Ben and Fiona Hobley; Jarrad and Ellaine Hobley; Neil and Chris Hobley
Farm size: 8300 hectares (including 7000ha crop)
Average annual rainfall: 350 millimetres
Cropping: wheat, barley, canola, oats, lupins
Soil types: duplex sand over clay, gravels, loams
Soil pH: 4.5 to 6.0
Nyabing grower Ben Hobley is dipping his toes into the science of soil amelioration in an attempt to solve the multiple constraints of compaction, soil acidity and water repellency on his many different soil types.
Deep-ripping, delving and spading are all being trialled and tested on his property in the state's southern wheatbelt to better understand which strategy will provide the best yield responses across his wheat, barley, canola, oats and lupin crops.
To specifically target soil compaction and acidity, Ben, his brother Jarrad and his father Neil, have been running paddock-scale, deep-ripping trials.
While it is still early days, the trial data is showing promise in terms of yield responses and a positive return on investment.
Lime has been applied for many years across the Hobleys' property, with rates increasing from two to four tonnes per hectare over the past four years. Until now, lime has only been applied to the topsoil. But Ben is hoping to see significant improvements to his subsoil pH after pushing the lime down through the soil profile in the amelioration treatments.
In 2017, Ben deep-ripped paddock strips to a depth of 400 millimetres in two different locations and across varying soil types - with parallel control strips to compare the data. These were sown to wheat in 2017, with yield increases across both trials averaging 199 kilograms/ha above the control.
In 2018, the treatments were planted to barley, with even greater yield increases - an average of 346kg/ha - compared to the controls.
Ben was sufficiently encouraged by these two-year responses to conduct more trials, this time using a very-deep-ripping machine to rip to depths of 700mm in some places. "We are waiting to see how these new trial strips respond this season as to whether we will look at investing in deep-ripping in a bigger way across the farm," he says.
"Being able to deep-rip is seasonally dependent and we can't do much if we have a very dry start to the year - as we did in 2019."
To protect any future investment in deep-ripping, the Hobleys run a 12-metre controlled-traffic farming system and while Ben admits it's not yet perfect - with dual wheels still on the harvesters and an 18-metre seeder bar - it will go a long way towards reducing re-compaction issues.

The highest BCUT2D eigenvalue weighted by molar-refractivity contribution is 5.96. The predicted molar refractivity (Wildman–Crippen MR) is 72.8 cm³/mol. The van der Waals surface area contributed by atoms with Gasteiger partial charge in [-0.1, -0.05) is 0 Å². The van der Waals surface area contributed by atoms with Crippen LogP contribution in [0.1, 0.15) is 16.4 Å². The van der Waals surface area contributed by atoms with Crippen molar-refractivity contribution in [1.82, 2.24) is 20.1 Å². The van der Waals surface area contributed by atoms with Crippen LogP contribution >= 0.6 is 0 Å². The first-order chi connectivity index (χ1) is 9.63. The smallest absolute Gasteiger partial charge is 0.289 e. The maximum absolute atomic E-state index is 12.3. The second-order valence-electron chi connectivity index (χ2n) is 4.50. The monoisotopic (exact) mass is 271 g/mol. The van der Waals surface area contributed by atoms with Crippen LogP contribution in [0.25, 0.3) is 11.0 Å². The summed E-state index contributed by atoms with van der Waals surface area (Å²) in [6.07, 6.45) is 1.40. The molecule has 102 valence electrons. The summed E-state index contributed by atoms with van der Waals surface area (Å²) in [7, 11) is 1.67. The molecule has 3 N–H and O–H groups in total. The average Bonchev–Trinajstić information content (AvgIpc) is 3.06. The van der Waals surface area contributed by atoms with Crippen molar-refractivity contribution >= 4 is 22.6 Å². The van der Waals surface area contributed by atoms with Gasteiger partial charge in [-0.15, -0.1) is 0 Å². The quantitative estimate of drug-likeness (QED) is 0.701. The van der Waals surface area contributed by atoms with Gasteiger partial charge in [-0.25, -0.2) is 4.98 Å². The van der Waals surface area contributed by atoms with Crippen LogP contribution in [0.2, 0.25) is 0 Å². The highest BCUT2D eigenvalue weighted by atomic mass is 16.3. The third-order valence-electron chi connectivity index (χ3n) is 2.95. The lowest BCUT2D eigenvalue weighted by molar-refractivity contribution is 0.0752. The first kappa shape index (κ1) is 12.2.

Data from Ben's trial work has been analysed by AgVivo consultant Joel Andrew as part of a GRDC-invested project considering the economic return on investment in deep-ripping. Mr Andrew says the economic analysis is showing deep-ripping is a profitable strategy for the Hobleys. "There was an average net benefit of $106/ha across the two years, from the deep-ripping treatment in this paddock over the control, which is economically significant and makes the deep-ripping practice worth the effort, especially if the yield benefits continue over time," he says.
But he says the real story will be told after several years of yield data are collected. Mr Andrew also measured soil strength in the trial period. He says crop plant root growth starts being inhibited at soil strengths of 2500 kilopascals and above, and these levels were reached consistently in the control (non-deep-ripped) treatments at depths of between 150 and 300mm.
"But soil strengths increased to levels of 4500 to 5000kpa at (a depth of) around 500mm, which suggested there is a compaction layer at this depth," he says.
"Results from Ben's 2019 trial work, where he has ripped to down to 700mm, will tell us the true story of how much this compaction layer is restricting plant root growth and, ultimately, yield. Conversely, soil strengths in the deep-ripped treatments were maintained below 2500kpa at depths of up to 400mm, which can almost certainly be attributed to the deep-ripping process."
Ben believes the deep-ripping treatments were visually more robust than the control in this season also and he expects there will be another positive yield response when the data is analysed, meaning an even bigger return on investment.
The Hobleys also trialled 30ha of delving and spading in the 2019 season to see whether this treatment would alleviate soil water repellency. Yield results from this trial are not yet finalised, but Ben says the crops looked better than the unspaded and undelved areas, particularly after such a dry end to the season.
"We picked up some rain at the very end of September and the crop in this delved and spaded part of the paddock seemed to hang on much longer than the rest of the paddock," he says.
"This is another strategy that we will now consider to combat water repellency, given that these crops looked so much better than the control - particularly at the end of the season."
As president of the Nyabing Farm Improvement Group, Ben is keen to see more amelioration research trialled in his area, with growers in this southern wheatbelt region dealing with multiple soil types across their properties.
"There isn't going to be a one-size-fits-all approach to our constraints in this part of the wheatbelt," he says,
"But we are always on the hunt for flexible strategies that can be applied to such a diverse range of constraints and soils to increase yields."
Ben has recently carried out a ground-based radiometric survey to help identify soil types that could respond to various amelioration methods. "We have always known we have many different soil types, but we are now objectively trying to define them within certain paddocks, and with this survey information we can match anything we do in the future - be that liming or deep-ripping or other soil amelioration treatments - to certain soil types," he says.
More information: Joel Andrew, firstname.lastname@example.org